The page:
United States Court of Appeals FOR THE EIGHTH CIRCUIT ___________ No. 11-3515 ___________ United States of America, Appellee, v. Joseph M. Mabery, Appellant. * * * * Appeal from the United States * District Court for the * Western District of Missouri. * * * ___________ Submitted: April 19, 2012 Filed: July 26,2012 ___________ Before LOKEN and SHEPHERD, Circuit Judges, and GERRARD,1 District Judge. ___________ GERRARD, District Judge. Joseph Mabery was convicted of being a felon in possession of a firearm in violation of 18 U.S.C. §§ 922(g)(1) and 924(e)(1). The district court2 sentenced Mabery to 327 months’ imprisonment. Mabery appeals, contending that evidence of the firearm should have been suppressed, that the evidence was insufficient to sustain 1 The Honorable John M. Gerrard, United States District Judge for the District of Nebraska, sitting by designation. 2 The Honorable David Gregory Kays, United States District Judge for the Western District of Missouri. Appellate Case: 11-3515 Page: 1 Date Filed: 07/26/2012 Entry ID: 3935957 his conviction, and that his sentence is excessive. Finding no merit to Mabery’s contentions, we affirm his conviction and sentence. I Officers Zachary True and James Cisneros of the Kansas City, Missouri, Police Department were on patrol on April 14, 2010. At about 3 a.m., they saw a Jeep in an apartment building parking area. The Jeep was backed in, facing the street; the dome light was on and the vehicle was occupied. True said that when the occupant of the vehicle saw the police, the occupant tried “to kind of hide from me and turn the dome light out in the vehicle.” True said that there had been “trouble with this apartment complex[,]” so he stopped, backed up, and spotlighted the Jeep. Cisneros activated the rear emergency lights on the police car, because the car was stopped in the street, blocking traffic. The Jeep’s door opened, and Mabery got out. Mabery dropped a cell phone, a phone charger, and a bag. Then he ran behind the Jeep and along a building toward some trees, away from the police. True pulled the police car into the parking lot. Cisneros pursued Mabery while True used his police car radio to call for backup. After calling for backup, True drove his car out of the parking lot in pursuit of Mabery. He found Mabery and Cisneros struggling about a half-block away, and helped Cisneros get Mabery handcuffed and into custody. True left Mabery sitting on the front steps of a residence with Cisneros and drove back to the Jeep. As Cisneros was asking for Mabery’s name, Cisneros noticed that Mabery was reaching into his pants. Cisneros realized that he had forgotten to frisk Mabery. Cisneros put his notepad and pen away, and Mabery got up and started running again. Cisneros chased him and, after some more scuffling, was able to subdue him. This time, Cisneros held Mabery down until backup arrived. Mabery was still trying to -2- Appellate Case: 11-3515 Page: 2 Date Filed: 07/26/2012 Entry ID: 3935957 reach into his right front pocket. Cisneros was winded, so when other officers arrived he let them secure Mabery for transport. Officer Jeffrey Runyan, also of the Kansas City Police Department, was driving the patrol wagon on the night of Mabery’s arrest. Runyan searched Mabery before placing him in the back of the patrol wagon. Runyan found a gun in Mabery’s right front pocket, which he gave to Cisneros to be taken as evidence. But the gun is not visible on the video recording made by equipment on the patrol wagon, because it was obscured by a bag Runyan had prepared to hold Mabery’s personal property. Runyan explained that the video recording equipment is intended to show the inside of the patrol wagon when prisoners are being transported, not to document activity outside the wagon. The bag Mabery dropped when he fled was later found to contain 109.95 grams of marijuana. And a digital scale was found in Mabery’s pocket, along with 1.05 grams of methamphetamine. Mabery was charged with one count of being a felon in possession of a firearm in violation of §§ 922(g)(1) and 924(e)(1). Mabery filed a motion to suppress any evidence obtained as a result of the “car check” that resulted in his arrest. He argued that the police had lacked reasonable suspicion to justify the warrantless “investigative stop” of the Jeep. The magistrate judge recommended that the motion be overruled, concluding that even if a “stop” had occurred, there was sufficient reasonable suspicion to justify the officers’ conduct. The district judge adopted the bulk of the magistrate judge’s report and recommendation, and denied Mabery’s motion to suppress. After a jury trial, Mabery was found guilty. The presentence investigation report set forth, among other things, that Mabery’s possession of a firearm was in connection with a controlled substance offense. The presentence investigation report -3- Appellate Case: 11-3515 Page: 3 Date Filed: 07/26/2012 Entry ID: 3935957 concluded that Mabery’s total offense level was 34, resulting in a recommended advisory Sentencing Guidelines range of 262 to 327 months’ imprisonment. Mabery objected, asserting that the evidence was insufficient to show that his possession of the firearm was in connection with a controlled substance offense. The district court overruled his objection. In determining the sentence to be imposed, the district court noted Mabery’s extensive criminal history, which included several theft, assault, and drug charges. The court also noted that Mabery had never been lawfully employed. The court explained that of the factors relevant in sentencing, “public safety” was “the first and foremost of the factors that are concerning . . . .” So, the court concluded, “a sentence on the high end of the guidelines is necessary to reflect the seriousness of this offense, promote respect for the law, which is clearly lacking, and provide just punishment.” Mabery was sentenced to 327 months’ imprisonment, to be followed by five years’ supervised release. He appeals. II Mabery argues that the district court erred in overruling his motion to suppress, convicting him despite insufficient evidence, finding that he possessed the firearm in connection with a controlled substance offense, and imposing a substantively unreasonable sentence. A Mabery first argues that the district court erred in overruling his motion to suppress. Mabery does not appear to dispute that there was probable cause to arrest him after he dropped contraband and fled the scene. Instead, Mabery focuses on the initial decision of the officers to stop their vehicle and spotlight Mabery’s. This, Mabery contends, was an unlawful seizure. -4- Appellate Case: 11-3515 Page: 4 Date Filed: 07/26/2012 Entry ID: 3935957 The parties agree as to our standard of review on this issue: we review the denial of a motion to suppress de novo but the underlying factual determinations for clear error, giving due weight to inferences drawn by law enforcement officials. United States v. Clutter, 674 F.3d 980, 982 (8th Cir. 2012). We find no error here, because Mabery was not seized, within the meaning of the Fourth Amendment, before his suspicious behavior provided cause to arrest him. Not every encounter between a police officer and a citizen constitutes a seizure under the Fourth Amendment. See United States v. Barry, 394 F.3d 1070, 1074 (8th Cir. 2005); United States v. Dockter, 58 F.3d 1284, 1286 (8th Cir. 1995); see also Terry v. Ohio, 392 U.S. 1, 19 n.16 (1968). Only when the officer, by means of physical force or show of authority, has in some way restrained the liberty of a citizen may we conclude that a seizure has occurred. Terry, 392 U.S. at 19 n.16; Barry, 394 F.3d at 1074. In order to determine whether a particular encounter constitutes a seizure, a court must consider all the circumstances surrounding the encounter to determine whether the police conduct would have communicated to a reasonable person that the person was not free to decline the officers’ requests or otherwise terminate the encounter. Dockter, 58 F.3d at 1286 (quoting Florida v. Bostick, 501 U.S. 429, 439 (1991)); see also Barry, 394 F.3d at 1074-75. This test is necessarily imprecise, because it is designed to assess the coercive effect of police conduct, taken as a whole, rather than to focus on particular details of that conduct in isolation. Dockter, 58 F.3d at 1286 (quoting Michigan v. Chesternut, 486 U.S. 567, 573 (1988)). Circumstances indicative of a seizure would include the threatening presence of several officers, the display of a weapon by an officer, some physical touching of the person of the citizen, or the use of language or tone of voice indicating that compliance with the officer’s request might be compelled. See id. (quoting United States v. Angell, 11 F.3d 806, 809 (8th Cir. 1993), abrogated on other grounds by Bailey v. United States, 516 U.S. -5- Appellate Case: 11-3515 Page: 5 Date Filed: 07/26/2012 Entry ID: 3935957 137 (1995)); see also Barry, 394 F.3d at 1075 (quoting United States v. Mendenhall, 446 U.S. 544, 554 (1980)). None of those circumstances are present here, nor do the circumstances that are present indicate anything more than an otherwise-routine police-citizen encounter–at least, until Mabery fled the scene. Our decision in Barry, 394 F.3d 1070, is instructive on that point. In Barry, a police officer was on routine patrol when he noticed a vehicle with its headlights on parked in an alley behind a shopping mall. The officer, aware that the mall was closed, decided to investigate. When he drove into the parking lot, the vehicle’s headlights shut off. The officer drove into the alley and parked at least fifteen feet in front of the other vehicle. He saw two people get into the vehicle, and he got out of his own car and approached. He knocked on the passenger’s window twice, receiving no response. He knocked a third time, and when the passenger rolled down the window, the officer could smell air freshener and marijuana. The officer called for backup and detained the occupants. Id. at 1072. We held that the officer’s conduct in approaching the vehicle and knocking on the window did not amount to a show of authority such that a reasonable person would not believe he was at liberty to terminate the encounter and go about his business. In fact, we noted, the occupants’ actions in ignoring the officer when he initially knocked suggested such a belief. We found that under the circumstances, the officer would probably have been remiss had he not approached the vehicle. So, we said, the vehicle’s occupants “had simply encountered a police officer in a public place. No reasonable person would have believed he was seized at that point.” Id. at 1075. We found it “implausible that parking a marked cruiser fifteen feet to fifteen yards away from a parked vehicle signifies a show of authority rather than a mere encounter.” Id. at 1076; see also United States v. Gipp, 147 F.3d 680 (8th Cir. 1998) (no seizure where officer approached vehicle parked on frontage road for “welfare check” on occupants); Dockter, 58 F.3d 1284 (no seizure where officer pulled patrol car behind vehicle parked off road and activated amber warning lights); Angell, 11 -6- Appellate Case: 11-3515 Page: 6 Date Filed: 07/26/2012 Entry ID: 3935957 F.3d 806 (no seizure where officer shined flashlight on occupants of vehicle and asked for identification); cf. United States v. Bynum, 508 F.3d 1134, 1137 (8th Cir. 2007) (“The act of looking through a car window is not a search for Fourth Amendment purposes because ‘a person who parks a car–which necessarily has transparent windows–on private property does not have a reasonable expectation of privacy in the visible interior of his car.’”) (citations omitted). In this case, the act of shining a spotlight on Mabery’s vehicle from the street was certainly no more intrusive (and arguably less so) than knocking on the vehicle’s window. See United States v. Clements, 522 F.3d 790 (7th Cir. 2008) (no seizure where officers parked about fifteen to twenty feet behind suspicious vehicle, shined spotlight on it, and activated red and blue flashing lights). Officers True and Cisneros did nothing else that would support a demonstration of authority, such as draw their weapons or issue verbal commands. Compare, e.g., Brown v. City of Oneonta, 221 F.3d 329 (2d Cir. 2000) (seizure where officer shined spotlight and issued verbal command); Kraus v. County of Pierce, 793 F.2d 1105 (9th Cir. 1986) (seizure found where officers shined spotlights, drew weapons, and issued verbal commands). And, as in Barry, Mabery’s actions belie a finding that Mabery did not feel free to leave the scene, because that’s precisely what he tried to do. Mabery relies heavily on the fact that when True stopped the patrol car to shine a spotlight on Mabery’s Jeep, the patrol car (at least according to Mabery’s interpretation of the record) was blocking the driveway to the parking lot in which the Jeep was parked. This, according to Mabery, meant that the Jeep had been “seized.” The record on that point is not as conclusive as Mabery would like us to believe. But even if we accept the factual premise of Mabery’s argument, we do not reach the same conclusion. Mabery cites no authority for the proposition that simply stopping a police car in the entrance to a parking lot effects a seizure of everyone parked there. The record does not establish that a vehicle in the parking lot (particularly a Jeep) would be unable to reach the street. Nor would blocking the parking lot driveway -7- Appellate Case: 11-3515 Page: 7 Date Filed: 07/26/2012 Entry ID: 3935957 establish a seizure of Mabery’s person–he could have been free to leave, even if his vehicle had to remain parked. Simply put, we find nothing to support a finding that the position of the officers’ patrol car transformed a “mere encounter” into a coercive seizure within the meaning of the Fourth Amendment. In sum, we conclude that Mabery was not seized, for Fourth Amendment purposes, before he dropped his contraband and fled the police. Therefore, the district court did not err in denying Mabery’s motion to suppress evidence. B Next, Mabery argues that the evidence is insufficient to support his conviction. To obtain a conviction under § 922(g)(1), the government must prove that the defendant previously had been convicted of a crime punishable by a term of imprisonment exceeding one year, that the defendant knowingly possessed a firearm, and that the firearm had been in or had affected interstate commerce. United States v. Cowling, 648 F.3d 690, 700 (8th Cir. 2011). Only Mabery’s possession of the firearm is at issue here. In reviewing the sufficiency of the evidence, we view the evidence in the light most favorable to the verdict, giving the government the benefit of all reasonable inferences that may logically be drawn from the evidence. United States v. Shrum, 655 F.3d 782, 784 (8th Cir. 2011); see also United States v. Alexander, 679 F.3d 721, 726 (8th Cir. 2012). We avoid reweighing the evidence or assessing the credibility of the witnesses, and reversal is warranted only if no reasonable jury could have found guilt beyond a reasonable doubt. See United States v. Herbst, 666 F.3d 504, 510 (8th Cir. 2012). Mabery notes that the government presented three witnesses at trial: True, Cisneros, and Runyan. True did not see Mabery with a weapon. Cisneros was not -8- Appellate Case: 11-3515 Page: 8 Date Filed: 07/26/2012 Entry ID: 3935957 watching when the firearm was discovered. And while Runyan testified that he recovered the firearm from Mabery, the firearm was obscured on the patrol wagon video recording by the property bag Runyan had prepared. Mabery also places a great deal of emphasis on some remarks that can be overheard on the recording during the arrest. Cisneros’ sergeant said, “Let’s figure out exactly what we got on him.” And another, unidentified officer said to Mabery (presumably after Mabery identified himself), “Okay, here’s the deal. Don’t bullshit me on your name. If you’re lying to me about your friggin’ name, I’m gonna throw other shit on you.” An unidentified officer also told Mabery, “We’re gonna pull up your picture. If you lie, it’ll be your ass.” Mabery seems to be implying that he was framed. But Mabery could, and did, cross-examine the witnesses about the remarks heard on the recording. And Mabery could, and did, present his theory of the case to the jury. In closing, Mabery’s counsel argued that “the firearm appears in the wake of the arrival of all these officers, who in no uncertain terms, expressed to Mr. Mabery what their intentions are.” The jury rejected this argument and found Runyan’s testimony to be credible. Our standard of review precludes us from revisiting that determination or reweighing the evidence, and there is clearly sufficient evidence in the record to support the verdict. C Finally, Mabery claims that the district court committed two errors in sentencing him. We review a district court’s sentence for abuse of discretion. United States v. Bryant, 606 F.3d 912, 918 (8th Cir. 2010). Under this standard, we initially review a sentence for any claimed procedural error and then, if necessary, for substantive reasonableness. See id. Procedural errors include such things as improperly calculating the Guidelines range, treating the Guidelines as mandatory, failing to consider the 18 U.S.C. § 3553(a) factors, selecting a sentence based on clearly erroneous facts, or failing to adequately explain the chosen sentence. See -9- Appellate Case: 11-3515 Page: 9 Date Filed: 07/26/2012 Entry ID: 3935957 United States v. Nissen, 666 F.3d 486, 490 (8th Cir. 2012); Bryant, 606 F.3d at 918. If the decision is procedurally sound, we review the substantive reasonableness of the sentence, considering the totality of the circumstances. Bryant, 606 F.3d at 920-21. First, Mabery claims that the district court made a procedural error in calculating the advisory Guidelines range. In reviewing a sentence for procedural error, we review the district court’s factual findings for clear error and its application of the Guidelines de novo. United States v. Frausto, 636 F.3d 992, 994 (8th Cir. 2011); see also United States v. Hull, 646 F.3d 583, 586 (8th Cir. 2011). Mabery argues that the court erred in finding that he used or possessed the firearm in connection with a controlled substance offense. See U.S.S.G. § 4B1.4(b). A “controlled substance offense” is an offense under federal or state law, punishable by imprisonment for a term exceeding one year, that prohibits the manufacture, import, export, distribution, or dispensing of a controlled substance (or a counterfeit substance) or the possession of a controlled substance (or a counterfeit substance) with intent to manufacture, import, export, distribute, or dispense. U.S.S.G. § 4B1.2(b). Mabery argues that there was no direct evidence that he was involved in the sale or distribution of a controlled substance, and that he had no history of distributing controlled substances. But Mabery was found in possession of a firearm, a digital scale, and drugs. And Mabery dropped 109.95 grams of marijuana when he fled–an amount sufficient to support a conclusion that he possessed the marijuana with intent to distribute. See United States v. Nolen, 536 F.3d 834 (8th Cir. 2008). In sum, the circumstances of Mabery’s arrest provide ample evidence that he possessed the firearm in connection with a controlled substance offense, and the district court’s conclusion to that effect was not clearly erroneous. -10- Appellate Case: 11-3515 Page: 10 Date Filed: 07/26/2012 Entry ID: 3935957 Finally, Mabery contends that his sentence was substantively unreasonable. He argues that most of his criminal history occurred when he was a teenager. And he argues that the underlying offense in this case is not particularly egregious. But given the length of his criminal history, his adult misconduct is substantial. It is particularly substantial when weighed against the fact that Mabery has essentially never held a job. In any event, we review the substantive reasonableness of a sentence under an abuse-of-discretion standard. Ferguson v. United States, 623 F.3d 627, 631 (8th Cir. 2010). An abuse of discretion occurs where the sentencing court fails to consider a relevant factor that should have received significant weight, gives significant weight to an improper or irrelevant factor, or considers only the appropriate factors but commits a clear error of judgment in weighing those factors. United States v. Lozoya, 623 F.3d 624, 627 (8th Cir. 2010); Bryant, 606 F.3d at 921. We review with great deference the reasonableness of a sentence for abuse of discretion, and it will be the unusual case when we reverse a district court sentence as substantively unreasonable. United States v. Elodio-Benitez, 672 F.3d 584, 586 (8th Cir. 2012); United States v. Mejia-Perez, 635 F.3d 351, 353 (8th Cir. 2011). Given the record and the facts set forth in the presentence investigation report, we cannot say that the district court abused its discretion. To begin with, substantive reasonableness is presumed if a sentence is within the appropriately calculated Guidelines range (as it is here). See Bryant, 606 F.3d at 921. And a sentencing court has wide latitude to weigh the § 3553(a) factors and assign some factors greater weight than others in determining an appropriate sentence. See Elodio-Benitez, 672 F.3d at 586; Lozoya, 623 F.3d at 627. Those factors require the court to consider, among other things, the need for the sentence imposed to “promote respect for the law,” “afford adequate deterrence to criminal conduct[,]” and “protect the public from further crimes of the defendant[.]” See § 3553(a)(2). -11- Appellate Case: 11-3515 Page: 11 Date Filed: 07/26/2012 Entry ID: 3935957 The court did not err here in finding that Mabery’s history and characteristics, to the minimal extent that they might have formed a basis for leniency, were outweighed by the other § 3553(a) factors. And, contrary to Mabery’s suggestion, the court’s reasoning was adequately explained at sentencing–when a judge decides simply to apply the Guidelines to a particular case, doing so will not necessarily require lengthy explanation. Bryant, 606 F.3d at 918 (citing Rita v. United States, 551 U.S. 338 (2007)); see also Nissen, 666 F.3d at 491 (no requirement that court recite every § 3553(a) factor during sentencing). In sum, we find no merit to Mabery’s arguments that the district court erred in imposing sentence. III For the foregoing reasons, we affirm. ______________________________ -12- Appellate Case: 11-3515 Page: 12 Date Filed: 07/26/2012 Entry ID: 3935957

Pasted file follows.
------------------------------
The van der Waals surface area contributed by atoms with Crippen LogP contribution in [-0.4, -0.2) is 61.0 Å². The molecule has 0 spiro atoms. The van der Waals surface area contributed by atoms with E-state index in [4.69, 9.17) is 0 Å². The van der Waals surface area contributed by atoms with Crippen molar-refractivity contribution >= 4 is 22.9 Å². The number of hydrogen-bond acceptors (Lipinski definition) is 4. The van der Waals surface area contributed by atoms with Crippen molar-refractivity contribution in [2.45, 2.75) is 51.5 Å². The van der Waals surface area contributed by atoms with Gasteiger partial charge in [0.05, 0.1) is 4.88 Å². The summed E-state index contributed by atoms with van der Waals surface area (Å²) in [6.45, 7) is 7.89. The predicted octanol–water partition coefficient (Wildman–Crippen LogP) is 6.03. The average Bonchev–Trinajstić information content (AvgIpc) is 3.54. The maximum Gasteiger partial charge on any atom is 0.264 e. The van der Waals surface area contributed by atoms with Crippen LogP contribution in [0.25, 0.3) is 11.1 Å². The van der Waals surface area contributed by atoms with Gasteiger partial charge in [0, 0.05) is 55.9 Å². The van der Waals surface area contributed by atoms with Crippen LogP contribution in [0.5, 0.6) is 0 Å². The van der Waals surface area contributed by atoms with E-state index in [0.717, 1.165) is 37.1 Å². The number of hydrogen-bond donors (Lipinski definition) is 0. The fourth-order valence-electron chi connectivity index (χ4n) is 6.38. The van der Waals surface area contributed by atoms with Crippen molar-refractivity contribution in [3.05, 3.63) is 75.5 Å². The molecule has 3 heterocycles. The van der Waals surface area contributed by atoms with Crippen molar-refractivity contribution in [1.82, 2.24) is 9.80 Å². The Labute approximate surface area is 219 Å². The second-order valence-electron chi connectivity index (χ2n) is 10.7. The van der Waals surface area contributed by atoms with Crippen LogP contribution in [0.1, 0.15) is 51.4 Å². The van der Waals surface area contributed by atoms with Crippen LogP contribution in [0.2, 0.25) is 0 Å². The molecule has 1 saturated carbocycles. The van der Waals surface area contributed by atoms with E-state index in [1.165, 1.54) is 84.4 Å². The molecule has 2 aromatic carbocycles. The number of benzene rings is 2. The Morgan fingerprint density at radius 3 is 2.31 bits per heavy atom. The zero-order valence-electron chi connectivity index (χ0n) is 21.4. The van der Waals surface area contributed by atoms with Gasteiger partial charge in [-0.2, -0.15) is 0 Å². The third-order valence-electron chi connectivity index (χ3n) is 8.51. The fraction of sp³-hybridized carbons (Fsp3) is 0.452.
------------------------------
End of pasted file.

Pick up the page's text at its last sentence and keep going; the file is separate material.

Disclaimer: Justia Dockets & Filings provides public litigation records from the federal appellate and district courts. These filings and docket sheets should not be considered findings of fact or liability, nor do they necessarily reflect the view of Justia.

Why Is My Information Online?